Posted in Entertainment, Literacy, Reading, Teen, World War II

What I’ve been Reading

 

Hello everyone, I hope all is well with you. I’m back today and I thought I’d share with you two books I’ve recently read. After a couple of serious posts, I thought I’d lighten things up with a fun one. Well, fun to us bookworms!

The first book is “The Girl in the Blue Coat.”  It’s the story about friendship and betrayal during WWII when everyone was living in fear.  One woman hides a Jewish girl in her back room and one day the girl disappears.  She seeks out the assistance of Hanneke to find this girl and so the story begins.  Hanneke is pulled into the situation and reluctantly does what she can to find the girl.

 

Girl in the Blue Coat by [Hesse, Monica]

The national bestseller and winner of the Edgar Award for Best Young Adult Mystery

Amsterdam, 1943. Hanneke spends her days procuring and delivering sought-after black market goods to paying customers, her nights hiding the true nature of her work from her concerned parents, and every waking moment mourning her boyfriend, who was killed on the Dutch front lines when the Germans invaded. She likes to think of her illegal work as a small act of rebellion.
On a routine delivery, a client asks Hanneke for help. Expecting to hear that Mrs. Janssen wants meat or kerosene, Hanneke is shocked by the older woman’s frantic plea to find a person-a Jewish teenager Mrs. Janssen had been hiding, who has vanished without a trace from a secret room. Hanneke initially wants nothing to do with such dangerous work, but is ultimately drawn into a web of mysteries and stunning revelations that lead her into the heart of the resistance, open her eyes to the horrors of the Nazi war machine, and compel her to take desperate action.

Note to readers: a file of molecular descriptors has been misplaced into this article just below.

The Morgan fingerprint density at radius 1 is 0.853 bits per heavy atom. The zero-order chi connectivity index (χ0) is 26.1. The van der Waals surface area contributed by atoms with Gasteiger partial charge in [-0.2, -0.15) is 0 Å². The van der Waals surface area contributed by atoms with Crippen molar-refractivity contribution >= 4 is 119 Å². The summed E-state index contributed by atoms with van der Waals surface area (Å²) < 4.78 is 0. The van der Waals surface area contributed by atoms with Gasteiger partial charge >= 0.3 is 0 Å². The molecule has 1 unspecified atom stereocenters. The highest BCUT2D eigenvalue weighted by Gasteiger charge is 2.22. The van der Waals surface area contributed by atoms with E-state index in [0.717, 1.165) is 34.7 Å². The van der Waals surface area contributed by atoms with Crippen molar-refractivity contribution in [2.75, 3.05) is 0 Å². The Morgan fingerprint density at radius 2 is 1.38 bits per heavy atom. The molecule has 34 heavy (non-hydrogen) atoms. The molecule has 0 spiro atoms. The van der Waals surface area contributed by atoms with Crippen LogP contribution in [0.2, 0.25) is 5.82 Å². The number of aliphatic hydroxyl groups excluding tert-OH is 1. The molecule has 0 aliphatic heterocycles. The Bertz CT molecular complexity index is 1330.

Beautifully written, intricately plotted, and meticulously researched, Girl in the Blue Coat is an extraordinary, gripping novel about bravery, grief, and love in impossible times.
My Thoughts:

This story was well written and an accurate portrayal of what happened during WWII. I loved Hanneke, she was such a strong girl, even though she didn’t see herself that way. There’s a twist at the end that took me by surprise. A well written historical YA novel. I’d recommend this to both adults and young adults. It was a great read.

The next book I read is also a WWII novel and it’s based on a true story. The title is “Beneath a Scarlet Sky.” It’s the story of Pino and his family during WWII and how Pino helps the resistance by joining the Nazi army. It’s a depiction of the bravery of the Italian people who joined the resistance and helped Jewish families escape into Switzerland.